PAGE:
Friday, October 19, 2012

Sara Clara County Public Defender Accused of Lying

Story first appeared on

SAN FRANCISCO -- The liar in the courtroom Wednesday wasn't the Santa Clara County prosecutor charged with misconduct, his defense attorney contended. It was his accuser, a public defender with a reputation for dirty tricks.

A child abuse defense attorney is involved in any case when child abuse allegations are made toward an individual.

The contention came on the first day of prosecutor Troy Benson's trial in State Bar Court. Benson is charged with concealing evidence in 2006 from a defense lawyer in a child sex-assault case and then lying about it under oath. Benson, who denies the allegations, faces at least a year's suspension, a career-killing penalty.

Benson's attorney, Jonathan Arons, promised during his opening statement to offer evidence that the primary witness against his client -- Alternate Public Defender Al Lopez -- was not known for his "truth and veracity."

But Lopez appeared to withstand the onslaught, feinting every parry except perhaps one.

Arons first accused Lopez of lying when he said he never had a case with Benson before 2006. The misconduct allegations stem from Benson's 2006 prosecution of Augustin Uribe on charges he sexually molested a female relative, starting when she was 5.

Arons persisted in trying to impeach Lopez as a witness, saying it was a real trial because the defendant was sentenced. But McElroy did not seem impressed.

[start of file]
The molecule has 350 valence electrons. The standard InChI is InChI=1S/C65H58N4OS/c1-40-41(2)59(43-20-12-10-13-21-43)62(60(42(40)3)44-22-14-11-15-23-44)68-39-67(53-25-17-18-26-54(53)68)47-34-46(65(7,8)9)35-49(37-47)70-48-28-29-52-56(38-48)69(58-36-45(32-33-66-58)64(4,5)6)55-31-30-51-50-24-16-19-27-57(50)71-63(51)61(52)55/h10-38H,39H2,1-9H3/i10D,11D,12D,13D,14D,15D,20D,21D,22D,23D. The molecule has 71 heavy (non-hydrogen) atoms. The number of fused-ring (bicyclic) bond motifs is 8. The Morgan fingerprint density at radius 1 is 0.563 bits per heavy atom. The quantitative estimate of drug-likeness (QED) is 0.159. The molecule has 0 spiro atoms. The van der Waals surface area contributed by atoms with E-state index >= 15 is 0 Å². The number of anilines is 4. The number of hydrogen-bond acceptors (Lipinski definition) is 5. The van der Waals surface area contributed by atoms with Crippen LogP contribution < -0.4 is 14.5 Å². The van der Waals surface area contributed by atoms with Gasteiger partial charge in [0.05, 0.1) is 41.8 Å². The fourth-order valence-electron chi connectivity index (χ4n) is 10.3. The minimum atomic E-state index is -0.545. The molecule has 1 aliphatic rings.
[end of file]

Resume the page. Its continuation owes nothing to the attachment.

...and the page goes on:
Arons tried again, with a bit more success. He said Judge Arthur Bocanegra had found Lopez conducted himself in bad faith when he claimed the prosecution had violated "discovery" rules.

Benson is accused of failing to turn over a videotaped medical exam of the child in the Uribe case made by the Sexual Assault Response Team (SART) at Valley Medical Center.

Arons then blamed Lopez for accusing prosecutor Alison Filo of purposely excluding jurors of a certain unspecified ethnic or racial group in a trial involving an Asian man. His point was Lopez would go to any lengths to win a case, even smearing the reputation of a prosecutor. But an appellate court agreed with Lopez and sent the case back for a new trial. Arons then noted when Lopez filed a similar motion in another case, a judge called that motion improper.

Two of Arons' many other attempts to discredit Lopez also appeared to backfire.

He asked Lopez if he ever said the DA's office was out to get him after Judge Andrea Bryan's controversial decision to free Uribe in 2010 on the grounds that Benson committed "outrageous prosecutorial misconduct." An appellate panel agreed Benson committed "substantial misconduct" but found the judge went too far in releasing Uribe. In turn, the state Attorney General's Office found there were no grounds to charge Benson with perjury and that Lopez could just as easily have not been telling the truth.

Arons also asked why Lopez hadn't responded for about two weeks to an important email from Benson.

At times, the fierce cross-examination appeared to annoy the judge, who was holding his own against Arons. She even lectured the defense at one point, saying the heart of the case was whether Benson turned over the videotape, and that the defense didn't seem to understand the meaning of the term.

However, evidence that merely tends to impeach the state's case is also exculpatory.

Arons said Benson did not withhold the videotape, adding in his opening statement that "there's a difference between withholding something and not revealing something you don't know even know about."

But the day wasn't a complete loss for Benson. Lopez was the least clear about what he told Uribe trial Judge Paul Bernal about who discovered the tape first. Bernal is set to take the stand Tuesday to provide what could be key testimony.

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